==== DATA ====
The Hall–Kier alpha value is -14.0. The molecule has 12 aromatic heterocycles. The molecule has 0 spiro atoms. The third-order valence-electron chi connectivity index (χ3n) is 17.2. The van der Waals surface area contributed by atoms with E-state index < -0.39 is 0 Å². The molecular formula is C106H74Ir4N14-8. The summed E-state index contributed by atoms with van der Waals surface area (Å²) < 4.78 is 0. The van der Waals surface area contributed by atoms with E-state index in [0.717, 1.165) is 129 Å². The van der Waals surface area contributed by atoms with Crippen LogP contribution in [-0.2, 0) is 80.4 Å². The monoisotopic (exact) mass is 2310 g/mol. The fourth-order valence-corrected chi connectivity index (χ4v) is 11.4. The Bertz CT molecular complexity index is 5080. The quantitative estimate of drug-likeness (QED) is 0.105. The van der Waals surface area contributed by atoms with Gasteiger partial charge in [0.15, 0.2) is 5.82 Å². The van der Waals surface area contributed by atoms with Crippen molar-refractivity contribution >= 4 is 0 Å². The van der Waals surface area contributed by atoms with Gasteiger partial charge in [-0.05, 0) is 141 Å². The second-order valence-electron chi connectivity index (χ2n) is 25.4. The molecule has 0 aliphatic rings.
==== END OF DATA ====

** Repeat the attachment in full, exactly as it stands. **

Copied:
The Hall–Kier alpha value is -14.0. The molecule has 12 aromatic heterocycles. The molecule has 0 spiro atoms. The third-order valence-electron chi connectivity index (χ3n) is 17.2. The van der Waals surface area contributed by atoms with E-state index < -0.39 is 0 Å². The molecular formula is C106H74Ir4N14-8. The summed E-state index contributed by atoms with van der Waals surface area (Å²) < 4.78 is 0. The van der Waals surface area contributed by atoms with E-state index in [0.717, 1.165) is 129 Å². The van der Waals surface area contributed by atoms with Crippen LogP contribution in [-0.2, 0) is 80.4 Å². The monoisotopic (exact) mass is 2310 g/mol. The fourth-order valence-corrected chi connectivity index (χ4v) is 11.4. The Bertz CT molecular complexity index is 5080. The quantitative estimate of drug-likeness (QED) is 0.105. The van der Waals surface area contributed by atoms with Gasteiger partial charge in [0.15, 0.2) is 5.82 Å². The van der Waals surface area contributed by atoms with Crippen molar-refractivity contribution >= 4 is 0 Å². The van der Waals surface area contributed by atoms with Gasteiger partial charge in [-0.05, 0) is 141 Å². The second-order valence-electron chi connectivity index (χ2n) is 25.4. The molecule has 0 aliphatic rings.